A Repo Middleman Is Gaining Momentum, Filling Void Left by Banks
(Bloomberg) -- Main Street in the rural New Jersey town of Gladstone is hardly synonymous with high finance, yet a small firm there is looking to play a bigger role in one of Wall Street’s most critical markets.
Curvature Securities LLC, a company with seven employees, is carving out a space for itself as a middleman in the $1.9 trillion market for repurchase agreements, a vital part of the financial system’s plumbing and a conduit for Federal Reserve policy. Repos, as they’re known, are secured loans collateralized by debt. Hedge funds and traders rely on them to raise cash, and others tap them to obtain needed debt or lend idle cash.
Major banks dominated the business before regulations introduced after the financial crisis -- including Basel III and America’s Dodd-Frank mandates -- made the activity more costly and less appealing. The pullback by the big players lured Curvature, along with other smaller brokers, non-U.S. banks and asset managers, to the market. In May, the firm hired Scott Skyrm, who’s been working in the repo market since the 1980s, and it has since doubled its clients to 10.
“It’s all circling back,” said Skyrm, noting that when he began his repo career it was dominated by broker-dealers such as Donaldson, Lufkin & Jenrette, with the big banks only becoming major players a decade later. “It’s come back to broker-dealers because they aren’t under the bank regulations.”
It’s hard to overstate the repo market’s importance for the financial system. By providing a way for debt holders to offer securities in exchange for short-term loans, it helps bolster liquidity in the $15.1 trillion cash Treasury market and greases the wheels of trading in other assets.
It also played a role in the downfall of Lehman Brothers Holdings Inc. in 2008, when the firm’s counterparties backed off from extending repo deals and crimped its access to funding. In the wake of the financial crisis, the Federal Reserve has spearheaded industry efforts to ensure the repo market’s soundness.
The tri-party repo market, where a third party functions as the agent for the transaction and holds the security as collateral, has yet to recover to its pre-crisis peak. It grew to finance a record $2.8 trillion of securities in early 2008 from under $1 trillion in 2002. It then collapsed to $1.4 trillion by 2011 before rebounding to $1.9 trillion, New York Fed data show.
Terry Pigott, Curvature’s chief executive officer, also heads Glacier Peak Capital Management, an investment adviser in the same building that was launched in 2006 and specializes in the short end of the Treasuries yield curve. The firm’s owners saw Curvature as a fitting name in part because the shape of the yield curve is viewed as a gauge of the health of the economy.
Pigott became intrigued by the evolution of the repo industry post-crisis after reading Skyrm’s daily blog. Discussions between the two helped lead to the establishment of Curvature as a broker-dealer in 2015 and then the hiring of Skyrm, 52, who’s written books on finance and repos. He’s now an executive vice president in charge of Curvature’s repo sales and trading.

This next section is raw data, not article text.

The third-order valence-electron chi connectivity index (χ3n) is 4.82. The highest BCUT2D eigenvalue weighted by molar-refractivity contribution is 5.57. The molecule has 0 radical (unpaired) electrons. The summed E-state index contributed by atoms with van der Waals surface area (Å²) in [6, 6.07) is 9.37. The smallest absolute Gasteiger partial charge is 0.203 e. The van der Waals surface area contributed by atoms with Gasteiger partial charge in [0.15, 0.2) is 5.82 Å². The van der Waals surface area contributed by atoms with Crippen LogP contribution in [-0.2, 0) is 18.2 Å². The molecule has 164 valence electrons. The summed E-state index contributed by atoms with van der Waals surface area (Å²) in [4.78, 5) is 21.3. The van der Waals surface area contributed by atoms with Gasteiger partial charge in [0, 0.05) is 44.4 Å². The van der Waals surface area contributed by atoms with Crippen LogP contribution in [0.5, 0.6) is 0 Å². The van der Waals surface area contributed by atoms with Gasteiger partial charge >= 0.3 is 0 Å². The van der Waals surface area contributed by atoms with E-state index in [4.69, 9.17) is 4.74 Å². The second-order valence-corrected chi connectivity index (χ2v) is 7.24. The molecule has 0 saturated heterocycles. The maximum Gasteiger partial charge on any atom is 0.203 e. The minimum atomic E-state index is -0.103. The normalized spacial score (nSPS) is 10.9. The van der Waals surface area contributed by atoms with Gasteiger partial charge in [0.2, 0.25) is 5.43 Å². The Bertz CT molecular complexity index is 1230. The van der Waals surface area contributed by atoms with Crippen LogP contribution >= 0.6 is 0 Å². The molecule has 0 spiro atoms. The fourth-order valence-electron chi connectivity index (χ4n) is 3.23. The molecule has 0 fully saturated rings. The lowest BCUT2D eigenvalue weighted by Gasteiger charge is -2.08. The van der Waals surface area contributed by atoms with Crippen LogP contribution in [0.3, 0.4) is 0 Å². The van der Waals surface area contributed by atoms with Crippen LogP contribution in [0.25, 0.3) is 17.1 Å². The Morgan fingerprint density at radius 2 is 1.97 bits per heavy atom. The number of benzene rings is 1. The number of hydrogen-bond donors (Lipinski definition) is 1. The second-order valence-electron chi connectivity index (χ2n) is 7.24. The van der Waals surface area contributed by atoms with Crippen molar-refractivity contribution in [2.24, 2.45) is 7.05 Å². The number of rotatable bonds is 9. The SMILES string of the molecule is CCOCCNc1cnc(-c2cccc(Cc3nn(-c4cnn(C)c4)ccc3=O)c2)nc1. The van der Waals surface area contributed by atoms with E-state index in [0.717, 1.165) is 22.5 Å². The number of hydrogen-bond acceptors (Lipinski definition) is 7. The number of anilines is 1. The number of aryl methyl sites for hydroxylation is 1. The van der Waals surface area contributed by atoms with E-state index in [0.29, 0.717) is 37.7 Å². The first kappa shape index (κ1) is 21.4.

“They were interested and concerned about the effects of regulations hitting banks and said they needed access to repo financing themselves” at Glacier Peak, said Skyrm, who commutes from Connecticut three days a week and works the rest from home. “I told them they should start their own broker-dealer. And when you think about Curvature as a utility, just a repo business, it makes a lot of sense.”
At the time, Skyrm was working on his second book, “Rogue Traders,” a history of 30 years of rogue traders on Wall Street. He followed that with an almost four-year stint at Wedbush Securities, where he was managing director of fixed-income financing, before joining Curvature. His career also included stops at Newedge USA LLC, where he was global head of repo. He had been at a predecessor of that firm, Fimat, since 1999.
Curvature’s goal is to match clients looking to raise cash with others that have liquidity to spare. This system is known as a matched book, where overnight cash lending equals the amount of securities pledged, leaving Curvature with no net exposure at the end of each day. The firm only deals with Treasury repo.
Skyrm doesn’t see a risk that the repo business will return to its pre-crisis landscape, where big banks dominated, even as President Donald Trump’s administration has taken steps to ease some financial-market regulations.
In May, Congress passed a law to overhaul the Dodd-Frank Act, which includes measures to bolster bank capital, cut leverage and reduce risk-taking activities. The changes have already freed banks with less than $100 billion in assets from certain demands the Fed placed on lenders after the crisis, including stress tests. And regulators appointed by Trump are rethinking other areas of bank oversight.
“These regulatory changes may make it a little easier for the banks, but they still have severe restraints on them,” Skyrm said.
“There are a lot of things we can do here,” he said over lunch at a restaurant down the road from Curvature. “I see this now as just the beginning.”
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